NASA's Juno spacecraft took an impressive photo of Earth and the moon on its way to the solar system's biggest planet.
The image was taken six million miles (9.66 million kilometers) away on the JunoCam this past week and it paints the Earth and the moon as little dots. The camera is mounted in the center of the spacecraft and it can take color photos. Taking these kinds of photos in the early part is part of the mission checklist of the Juno spacecraft to test out the instruments.
Even though it is a test, NASA researchers say this kind of image is still rare and incredible.
This is a remarkable sight people get to see all too rarely, Scott Bolton, Juno principal investigator from the Southwest Research Institute in San Antonio, said in a statement. This view of our planet shows how Earth looks from the outside, illustrating a special perspective of our role and place in the universe. We see a humbling yet beautiful view of ourselves.
Juno is on its way to Jupiter as part of a five year and 400-million-mile journey to understand the origin and evolution of the biggest planet. Juno has already covered the distance from Earth to the moon (about 250,000 miles or 402,000 kilometers) in less than one day's time.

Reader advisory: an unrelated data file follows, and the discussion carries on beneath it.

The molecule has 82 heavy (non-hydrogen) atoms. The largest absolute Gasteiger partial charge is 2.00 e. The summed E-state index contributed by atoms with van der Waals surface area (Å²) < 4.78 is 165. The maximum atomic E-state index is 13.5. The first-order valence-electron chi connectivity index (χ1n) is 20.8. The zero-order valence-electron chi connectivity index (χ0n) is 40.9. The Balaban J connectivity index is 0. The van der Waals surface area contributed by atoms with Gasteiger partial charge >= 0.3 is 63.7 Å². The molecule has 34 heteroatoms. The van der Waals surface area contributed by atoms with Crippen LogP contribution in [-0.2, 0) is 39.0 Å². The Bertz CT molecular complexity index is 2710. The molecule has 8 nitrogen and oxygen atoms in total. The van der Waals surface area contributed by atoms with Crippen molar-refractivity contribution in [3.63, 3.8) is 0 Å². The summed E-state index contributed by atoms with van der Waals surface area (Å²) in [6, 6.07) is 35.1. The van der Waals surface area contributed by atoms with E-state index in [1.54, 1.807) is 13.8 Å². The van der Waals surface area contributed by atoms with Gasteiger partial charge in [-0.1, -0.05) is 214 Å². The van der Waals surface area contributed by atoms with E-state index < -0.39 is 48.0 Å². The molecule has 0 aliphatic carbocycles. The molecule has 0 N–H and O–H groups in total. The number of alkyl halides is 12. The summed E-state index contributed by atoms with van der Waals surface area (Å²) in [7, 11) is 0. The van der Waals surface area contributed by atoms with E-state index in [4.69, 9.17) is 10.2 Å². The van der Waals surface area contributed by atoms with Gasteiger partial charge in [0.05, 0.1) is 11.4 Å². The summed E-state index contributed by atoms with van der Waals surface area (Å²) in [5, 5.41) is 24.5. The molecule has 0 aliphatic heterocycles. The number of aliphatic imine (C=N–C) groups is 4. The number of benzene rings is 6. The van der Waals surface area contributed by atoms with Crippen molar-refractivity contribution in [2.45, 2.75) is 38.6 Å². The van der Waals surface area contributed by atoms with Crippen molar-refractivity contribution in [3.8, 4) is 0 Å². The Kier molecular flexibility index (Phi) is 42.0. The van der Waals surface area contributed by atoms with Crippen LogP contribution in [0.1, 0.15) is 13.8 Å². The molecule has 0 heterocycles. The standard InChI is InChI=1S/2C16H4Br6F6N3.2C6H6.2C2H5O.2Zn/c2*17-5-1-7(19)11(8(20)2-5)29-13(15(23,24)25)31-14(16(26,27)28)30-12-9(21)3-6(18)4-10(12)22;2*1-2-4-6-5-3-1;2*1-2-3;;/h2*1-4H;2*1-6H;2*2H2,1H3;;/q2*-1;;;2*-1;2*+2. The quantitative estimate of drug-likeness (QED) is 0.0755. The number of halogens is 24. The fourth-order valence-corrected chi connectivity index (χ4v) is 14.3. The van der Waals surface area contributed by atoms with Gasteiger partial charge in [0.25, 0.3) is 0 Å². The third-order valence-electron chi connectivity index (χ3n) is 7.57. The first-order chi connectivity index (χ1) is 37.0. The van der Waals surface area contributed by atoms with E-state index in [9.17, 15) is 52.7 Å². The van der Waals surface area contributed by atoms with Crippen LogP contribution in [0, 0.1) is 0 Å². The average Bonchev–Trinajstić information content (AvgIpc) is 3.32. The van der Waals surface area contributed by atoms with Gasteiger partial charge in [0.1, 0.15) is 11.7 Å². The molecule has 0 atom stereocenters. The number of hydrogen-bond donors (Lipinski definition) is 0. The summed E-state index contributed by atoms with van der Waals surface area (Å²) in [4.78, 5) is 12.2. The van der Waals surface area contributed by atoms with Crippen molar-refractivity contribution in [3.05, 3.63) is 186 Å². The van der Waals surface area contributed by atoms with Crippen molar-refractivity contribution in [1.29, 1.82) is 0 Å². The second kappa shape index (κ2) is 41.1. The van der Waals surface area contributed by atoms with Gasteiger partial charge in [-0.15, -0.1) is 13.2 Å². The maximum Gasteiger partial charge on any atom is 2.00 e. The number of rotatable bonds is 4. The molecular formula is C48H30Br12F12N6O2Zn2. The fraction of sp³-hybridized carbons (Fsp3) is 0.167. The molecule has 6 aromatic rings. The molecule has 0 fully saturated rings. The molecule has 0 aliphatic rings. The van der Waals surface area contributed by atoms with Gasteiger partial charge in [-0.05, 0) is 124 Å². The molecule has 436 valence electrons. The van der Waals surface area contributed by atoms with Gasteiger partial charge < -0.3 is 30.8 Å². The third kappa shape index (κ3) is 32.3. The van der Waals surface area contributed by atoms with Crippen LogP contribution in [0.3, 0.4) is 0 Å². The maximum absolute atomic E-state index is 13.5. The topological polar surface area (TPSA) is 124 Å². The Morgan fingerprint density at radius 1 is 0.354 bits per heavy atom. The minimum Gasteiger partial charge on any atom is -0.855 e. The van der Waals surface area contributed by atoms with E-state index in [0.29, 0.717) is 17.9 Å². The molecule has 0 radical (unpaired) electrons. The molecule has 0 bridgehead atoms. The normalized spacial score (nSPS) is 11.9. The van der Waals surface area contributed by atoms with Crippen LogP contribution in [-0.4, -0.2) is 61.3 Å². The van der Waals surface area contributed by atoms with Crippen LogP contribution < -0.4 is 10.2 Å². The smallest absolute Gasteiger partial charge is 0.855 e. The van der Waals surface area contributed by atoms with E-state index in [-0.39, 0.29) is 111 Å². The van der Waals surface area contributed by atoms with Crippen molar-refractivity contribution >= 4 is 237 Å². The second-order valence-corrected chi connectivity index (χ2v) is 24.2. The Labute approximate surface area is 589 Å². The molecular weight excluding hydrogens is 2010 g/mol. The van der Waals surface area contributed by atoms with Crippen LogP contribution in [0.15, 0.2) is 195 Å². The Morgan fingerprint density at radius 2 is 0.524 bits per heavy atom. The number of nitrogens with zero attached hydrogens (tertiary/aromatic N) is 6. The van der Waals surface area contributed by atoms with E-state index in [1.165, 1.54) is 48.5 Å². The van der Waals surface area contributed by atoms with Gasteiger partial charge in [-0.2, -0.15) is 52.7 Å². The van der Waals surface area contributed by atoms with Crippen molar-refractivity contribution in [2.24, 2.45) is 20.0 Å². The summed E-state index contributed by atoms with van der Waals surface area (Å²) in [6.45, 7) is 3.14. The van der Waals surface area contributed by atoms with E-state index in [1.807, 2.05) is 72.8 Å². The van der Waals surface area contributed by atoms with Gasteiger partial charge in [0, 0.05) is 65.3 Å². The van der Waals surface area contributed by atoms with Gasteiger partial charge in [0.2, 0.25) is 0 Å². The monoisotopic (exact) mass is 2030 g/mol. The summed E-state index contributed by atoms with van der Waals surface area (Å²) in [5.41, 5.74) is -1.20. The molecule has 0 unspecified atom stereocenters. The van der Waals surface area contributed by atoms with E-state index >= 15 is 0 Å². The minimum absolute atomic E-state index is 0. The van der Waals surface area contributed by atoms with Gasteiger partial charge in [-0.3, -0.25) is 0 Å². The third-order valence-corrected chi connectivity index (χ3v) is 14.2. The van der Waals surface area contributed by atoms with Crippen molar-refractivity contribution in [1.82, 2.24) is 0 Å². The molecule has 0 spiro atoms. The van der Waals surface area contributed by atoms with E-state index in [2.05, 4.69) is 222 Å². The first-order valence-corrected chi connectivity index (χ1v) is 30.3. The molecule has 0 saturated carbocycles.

During its mission on Jupiter, orbit the planet's poles 33 times and use its eight science instruments to probe beneath the gas giant's obscuring cloud cover. On top of learning about the origin and evolution of Jupiter, Juno will teach researchers about its structure, atmosphere and magnetosphere, and look for a potential solid planetary core.
Juno comes with three 34-foot-long solar arrays and a high-gain antenna in the middle. It looks like a windmill and will slowly spin its way to Jupiter. Those arrays will power Juno as it heads to Jupiter.
The mission was launched a few weeks ago on August 5, Cape Canaveral Air Force Station in Florida.